Historical Markers in
Berkeley County, South Carolina

Barnet's Tavern Battle of Lenud's Ferry Berkeley County Berkeley County Berkeley County Berkeley County Berkeley County Berkeley County Berkeley County Confederate Monument Berkeley Training High School Biggin Church Boochawee Hall Bowen's Corner Brabant Plantation Broom Hall Plantation Button Hall C.S.S. David Casey (Caice) Cherokee Path Colleton House: “Unmanly Practices” or Legitimate Target? Cross Post Office Crowfield Plantation DeWitt Williams Bridge Dixie Training School / Berkeley Training High School Early Indian Trading Paths / The Goose Creek Men Fairlawn Plantation / Fort Fairlawn First Site of Moncks Corner Fort Fair Lawn: An Archeaological Treasure Francis Marion Francis Marion / Francis Marion's Grave Francis Marion’s Grave French Huguenot Plantation / Freedman's Plantation Friendship Methodist Church Gen. William Moultrie Goose Creek / City of Goose Creek Goose Creek Bridge Goose Creek Church Howe Hall Plantation / Howe Hall Howe Hall Plantation / Howe Hall Elementary School Jamestown Veterans Monument L. Mendel Rivers House Lewisfield Plantation Liberty Hall Plantation Maham Plantation Medway Plantation Mepkin Plantation Moss Grove Mount Holly Station • Mount Holly Mulberry Plantation Old Jamestown Old Moncks Corner Otranto Indigo Vat Otranto Plantation Pinopolis Pompion Hill Chapel Quenby Bridge Quinby Bridge & Shubrick’s Plantation: The Disastrous “Raid of the Dog Days” Rehoboth Methodist Church Rembert C. Dennis Boulevard Santee Canal Santee Canal Silk Hope Plantation Site of Huguenot Church of Saint John's Berkeley Spring Hill Methodist Church Springfield Plantation St. James, Goose Creek St. James, Goose Creek Chapel of Ease / Bethlehem Baptist Church St. John's Church St. Stephen Colored School / St. Stephen High School St. Stephens Veterans Monument St. Stephen's Episcopal Church St. Thomas Church Star of the West Steepbrook Plantation Stony Landing House Stony Landing Plantation Strawberry Chapel The Citadel Bulldog The Elusive Francis Marion: Guerrilla Commander The Elusive Francis Marion: The Stuff of Legend The Oaks The Yamasee War At Goose Creek, 1715 Thomas Sumter's Store Thomas Walter Thorogood Plantation / Mount Holly Plantation Varner Town Indian Community Village of Eadytown Village of Pineville Wadboo Barony Wadboo Barony: Francis Marion’s Last Headquarters Wassamassaw “Sojer Grave”
South Carolina was the first state to secede from the Union, but it was also the last state to rejoin the Union after the Civil War. Reconstruction in the state was marked by violence and political turmoil.
Berkeley County, located in South Carolina, has a rich history dating back to the early colonial period. The area was originally inhabited by indigenous tribes such as the Cusabo and Stono, who lived off the rich resources of the land and waterways. In the late 17th century, English settlers arrived and established plantations for growing crops such as rice, indigo, and later cotton. These plantations relied heavily on enslaved labor, shaping the economic and social fabric of the region.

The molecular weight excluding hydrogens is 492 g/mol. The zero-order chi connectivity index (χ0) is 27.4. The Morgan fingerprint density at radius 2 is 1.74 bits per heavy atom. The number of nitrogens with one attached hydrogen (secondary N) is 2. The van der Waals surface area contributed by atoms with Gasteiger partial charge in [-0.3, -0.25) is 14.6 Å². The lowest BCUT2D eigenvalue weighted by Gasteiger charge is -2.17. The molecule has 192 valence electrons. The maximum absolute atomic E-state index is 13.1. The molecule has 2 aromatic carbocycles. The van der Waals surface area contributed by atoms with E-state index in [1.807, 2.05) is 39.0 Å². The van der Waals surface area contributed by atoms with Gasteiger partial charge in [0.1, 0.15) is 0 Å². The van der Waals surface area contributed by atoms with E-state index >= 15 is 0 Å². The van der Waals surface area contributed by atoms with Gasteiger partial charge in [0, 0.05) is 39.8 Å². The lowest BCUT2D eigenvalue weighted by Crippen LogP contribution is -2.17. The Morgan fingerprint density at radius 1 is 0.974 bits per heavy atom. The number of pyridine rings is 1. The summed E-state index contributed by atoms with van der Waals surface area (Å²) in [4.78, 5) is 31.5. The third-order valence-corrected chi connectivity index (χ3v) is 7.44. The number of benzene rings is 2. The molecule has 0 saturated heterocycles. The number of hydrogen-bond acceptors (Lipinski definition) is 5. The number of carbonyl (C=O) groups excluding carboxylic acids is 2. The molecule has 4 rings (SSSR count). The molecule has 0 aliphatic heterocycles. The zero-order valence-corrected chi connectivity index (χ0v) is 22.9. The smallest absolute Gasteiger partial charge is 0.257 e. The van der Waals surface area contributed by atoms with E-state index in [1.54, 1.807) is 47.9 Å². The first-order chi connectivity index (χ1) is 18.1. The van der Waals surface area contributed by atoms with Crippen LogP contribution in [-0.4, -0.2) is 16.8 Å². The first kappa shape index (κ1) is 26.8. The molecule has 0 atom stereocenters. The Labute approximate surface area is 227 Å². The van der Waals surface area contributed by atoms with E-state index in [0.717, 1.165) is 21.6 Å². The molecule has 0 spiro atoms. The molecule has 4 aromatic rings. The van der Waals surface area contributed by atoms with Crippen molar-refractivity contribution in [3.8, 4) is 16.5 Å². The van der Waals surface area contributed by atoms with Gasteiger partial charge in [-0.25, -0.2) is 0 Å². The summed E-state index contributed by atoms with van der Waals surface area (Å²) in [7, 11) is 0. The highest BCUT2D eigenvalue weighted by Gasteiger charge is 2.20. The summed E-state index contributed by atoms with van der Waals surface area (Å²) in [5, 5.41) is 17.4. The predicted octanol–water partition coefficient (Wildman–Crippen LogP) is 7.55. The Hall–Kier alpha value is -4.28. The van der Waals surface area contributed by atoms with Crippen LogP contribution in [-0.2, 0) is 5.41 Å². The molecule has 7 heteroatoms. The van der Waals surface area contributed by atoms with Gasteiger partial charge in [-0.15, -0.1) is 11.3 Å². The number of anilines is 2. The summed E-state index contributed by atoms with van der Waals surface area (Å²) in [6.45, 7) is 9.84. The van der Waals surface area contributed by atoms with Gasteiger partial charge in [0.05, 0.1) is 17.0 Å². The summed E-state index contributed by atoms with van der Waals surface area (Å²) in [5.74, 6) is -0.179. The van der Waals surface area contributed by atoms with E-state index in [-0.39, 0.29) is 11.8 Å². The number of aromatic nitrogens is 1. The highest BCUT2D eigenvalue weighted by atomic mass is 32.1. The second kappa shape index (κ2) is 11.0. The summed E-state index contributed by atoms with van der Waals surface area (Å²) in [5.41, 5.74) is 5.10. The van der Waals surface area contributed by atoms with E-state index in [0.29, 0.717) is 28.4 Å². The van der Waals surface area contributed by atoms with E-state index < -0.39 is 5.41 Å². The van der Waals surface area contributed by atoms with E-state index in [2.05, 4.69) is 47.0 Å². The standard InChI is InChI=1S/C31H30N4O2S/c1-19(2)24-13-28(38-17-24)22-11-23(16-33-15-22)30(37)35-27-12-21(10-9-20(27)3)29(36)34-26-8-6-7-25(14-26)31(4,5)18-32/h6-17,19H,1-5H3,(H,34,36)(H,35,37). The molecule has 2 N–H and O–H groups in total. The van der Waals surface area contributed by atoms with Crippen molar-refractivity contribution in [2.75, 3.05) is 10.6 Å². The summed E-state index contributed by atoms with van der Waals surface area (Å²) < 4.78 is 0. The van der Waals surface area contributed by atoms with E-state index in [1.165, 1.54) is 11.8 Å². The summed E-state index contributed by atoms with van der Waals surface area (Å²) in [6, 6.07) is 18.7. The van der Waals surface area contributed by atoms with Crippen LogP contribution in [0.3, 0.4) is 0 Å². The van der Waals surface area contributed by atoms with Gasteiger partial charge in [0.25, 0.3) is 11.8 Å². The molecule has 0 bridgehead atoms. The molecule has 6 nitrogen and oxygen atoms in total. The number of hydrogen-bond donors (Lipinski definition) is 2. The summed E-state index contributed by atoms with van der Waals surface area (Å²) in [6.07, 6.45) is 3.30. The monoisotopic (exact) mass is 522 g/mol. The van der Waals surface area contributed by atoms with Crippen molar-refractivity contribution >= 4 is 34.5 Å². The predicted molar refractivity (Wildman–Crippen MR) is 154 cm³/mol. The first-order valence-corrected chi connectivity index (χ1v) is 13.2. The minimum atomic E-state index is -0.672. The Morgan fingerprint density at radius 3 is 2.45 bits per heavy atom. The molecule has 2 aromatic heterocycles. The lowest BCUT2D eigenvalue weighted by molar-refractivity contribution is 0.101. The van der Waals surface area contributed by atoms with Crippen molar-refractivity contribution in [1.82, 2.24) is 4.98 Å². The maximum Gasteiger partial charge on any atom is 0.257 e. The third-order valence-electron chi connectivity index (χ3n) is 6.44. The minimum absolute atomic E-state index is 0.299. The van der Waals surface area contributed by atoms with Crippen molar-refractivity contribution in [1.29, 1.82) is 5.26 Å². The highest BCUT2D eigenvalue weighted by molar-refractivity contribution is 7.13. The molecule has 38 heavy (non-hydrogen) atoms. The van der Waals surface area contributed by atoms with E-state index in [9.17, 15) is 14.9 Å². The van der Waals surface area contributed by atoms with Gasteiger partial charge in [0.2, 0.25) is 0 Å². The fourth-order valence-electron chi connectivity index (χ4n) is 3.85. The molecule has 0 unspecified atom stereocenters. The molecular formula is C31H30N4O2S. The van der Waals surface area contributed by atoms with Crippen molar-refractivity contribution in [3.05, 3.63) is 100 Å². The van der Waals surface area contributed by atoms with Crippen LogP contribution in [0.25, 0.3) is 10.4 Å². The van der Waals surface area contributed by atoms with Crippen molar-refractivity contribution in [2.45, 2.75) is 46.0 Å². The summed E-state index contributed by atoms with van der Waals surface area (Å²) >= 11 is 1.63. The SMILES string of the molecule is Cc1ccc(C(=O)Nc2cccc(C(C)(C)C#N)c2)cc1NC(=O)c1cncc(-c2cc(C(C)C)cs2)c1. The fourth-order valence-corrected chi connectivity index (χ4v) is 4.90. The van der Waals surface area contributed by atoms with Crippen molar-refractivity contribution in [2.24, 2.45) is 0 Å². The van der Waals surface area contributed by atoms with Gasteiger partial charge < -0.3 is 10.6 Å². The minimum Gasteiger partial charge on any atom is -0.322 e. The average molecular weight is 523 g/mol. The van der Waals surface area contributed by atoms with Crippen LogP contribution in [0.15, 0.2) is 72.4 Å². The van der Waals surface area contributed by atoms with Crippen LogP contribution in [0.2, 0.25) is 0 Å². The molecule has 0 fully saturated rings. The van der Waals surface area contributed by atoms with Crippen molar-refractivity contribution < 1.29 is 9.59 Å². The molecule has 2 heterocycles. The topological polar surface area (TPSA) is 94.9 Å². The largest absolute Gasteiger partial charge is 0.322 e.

During the American Revolution, Berkeley County played a significant role in the fight for independence. The Battle of Moncks Corner, fought in 1780, was a key engagement in the southern campaign and saw the Patriots successfully defend against the British forces. The county was also an important center for partisan warfare, with notable figures such as Francis Marion, the "Swamp Fox," leading guerrilla attacks against British troops. The war left a lasting impact on the county, with many plantation owners losing their wealth and influence.

In the antebellum period, Berkeley County experienced further growth and prosperity through agriculture. The county's fertile soil and warm climate made it ideal for cultivating cash crops. The landscape was dotted with sprawling plantations, and the enslaved population grew to outnumber the white residents significantly. However, this prosperity was built on the backs of enslaved individuals who endured harsh conditions and exploitation.

The Civil War brought significant changes to Berkeley County, as it did to the entire South. The Union forces occupied the area in 1865, resulting in the abolition of slavery and changes to the social order. The economy, heavily dependent on agriculture, struggled to recover in the post-war years. Today, Berkeley County is a mix of rural and urban communities, with a diverse population and a vibrant economy driven by industries such as manufacturing and tourism. The county continues to honor its history through various historical sites, museums, and events that highlight its unique heritage.

This timeline provides a condensed summary of the historical journey of Berkeley County, South Carolina.

  • 1682 - Berkeley County is established as one of the three original counties in Carolina Province.
  • 1769 - The county courthouse is relocated from the original town of St. John's Parish to Mount Pleasant.
  • 1785 - Charleston becomes the county seat, replacing Mount Pleasant, which is designated as a separate district.
  • 1865 - The Civil War ends, and Berkeley County is occupied by Union forces.
  • 1895 - South Carolina's state constitution is ratified, effectively establishing Berkeley County's current boundaries.
  • 1909 - The construction of the Santee Canal is completed, connecting Berkeley County to the Santee River and fostering economic growth.
  • 1973 - The Naval Weapons Station Charleston is established in Berkeley County.
  • 2005 - Berkeley County experiences significant population growth due to increased development and new industries.